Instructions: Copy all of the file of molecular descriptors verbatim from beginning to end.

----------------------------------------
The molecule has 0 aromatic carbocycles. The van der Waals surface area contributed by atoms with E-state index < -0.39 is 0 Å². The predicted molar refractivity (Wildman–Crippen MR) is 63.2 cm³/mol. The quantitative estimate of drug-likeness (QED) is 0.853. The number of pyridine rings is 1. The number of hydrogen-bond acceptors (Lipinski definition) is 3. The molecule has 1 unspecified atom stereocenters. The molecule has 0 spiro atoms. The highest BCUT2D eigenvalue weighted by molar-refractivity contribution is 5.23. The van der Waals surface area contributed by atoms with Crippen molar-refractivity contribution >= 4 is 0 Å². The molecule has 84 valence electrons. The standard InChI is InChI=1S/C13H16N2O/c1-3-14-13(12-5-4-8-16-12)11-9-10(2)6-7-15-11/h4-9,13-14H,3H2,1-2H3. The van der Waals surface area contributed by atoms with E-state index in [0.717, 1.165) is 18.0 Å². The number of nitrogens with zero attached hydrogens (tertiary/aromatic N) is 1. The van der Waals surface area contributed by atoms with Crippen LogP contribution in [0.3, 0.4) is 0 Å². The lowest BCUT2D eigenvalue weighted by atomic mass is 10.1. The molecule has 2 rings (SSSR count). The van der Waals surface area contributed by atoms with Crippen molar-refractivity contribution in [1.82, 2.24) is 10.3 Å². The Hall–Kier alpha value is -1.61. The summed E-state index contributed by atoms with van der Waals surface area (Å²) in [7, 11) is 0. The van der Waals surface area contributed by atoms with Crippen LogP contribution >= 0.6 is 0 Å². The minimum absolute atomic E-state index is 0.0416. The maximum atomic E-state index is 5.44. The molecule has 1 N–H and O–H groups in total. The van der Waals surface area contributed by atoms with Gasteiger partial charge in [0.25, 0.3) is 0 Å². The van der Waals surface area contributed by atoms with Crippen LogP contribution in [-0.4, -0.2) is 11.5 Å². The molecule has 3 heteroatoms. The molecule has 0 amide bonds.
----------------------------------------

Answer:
The molecule has 0 aromatic carbocycles. The van der Waals surface area contributed by atoms with E-state index < -0.39 is 0 Å². The predicted molar refractivity (Wildman–Crippen MR) is 63.2 cm³/mol. The quantitative estimate of drug-likeness (QED) is 0.853. The number of pyridine rings is 1. The number of hydrogen-bond acceptors (Lipinski definition) is 3. The molecule has 1 unspecified atom stereocenters. The molecule has 0 spiro atoms. The highest BCUT2D eigenvalue weighted by molar-refractivity contribution is 5.23. The van der Waals surface area contributed by atoms with Crippen molar-refractivity contribution >= 4 is 0 Å². The molecule has 84 valence electrons. The standard InChI is InChI=1S/C13H16N2O/c1-3-14-13(12-5-4-8-16-12)11-9-10(2)6-7-15-11/h4-9,13-14H,3H2,1-2H3. The van der Waals surface area contributed by atoms with E-state index in [0.717, 1.165) is 18.0 Å². The number of nitrogens with zero attached hydrogens (tertiary/aromatic N) is 1. The van der Waals surface area contributed by atoms with Crippen LogP contribution in [0.3, 0.4) is 0 Å². The lowest BCUT2D eigenvalue weighted by atomic mass is 10.1. The molecule has 2 rings (SSSR count). The van der Waals surface area contributed by atoms with Crippen molar-refractivity contribution in [1.82, 2.24) is 10.3 Å². The Hall–Kier alpha value is -1.61. The summed E-state index contributed by atoms with van der Waals surface area (Å²) in [7, 11) is 0. The van der Waals surface area contributed by atoms with Crippen LogP contribution >= 0.6 is 0 Å². The minimum absolute atomic E-state index is 0.0416. The maximum atomic E-state index is 5.44. The molecule has 1 N–H and O–H groups in total. The van der Waals surface area contributed by atoms with Gasteiger partial charge in [0.25, 0.3) is 0 Å². The van der Waals surface area contributed by atoms with Crippen LogP contribution in [-0.4, -0.2) is 11.5 Å². The molecule has 3 heteroatoms. The molecule has 0 amide bonds.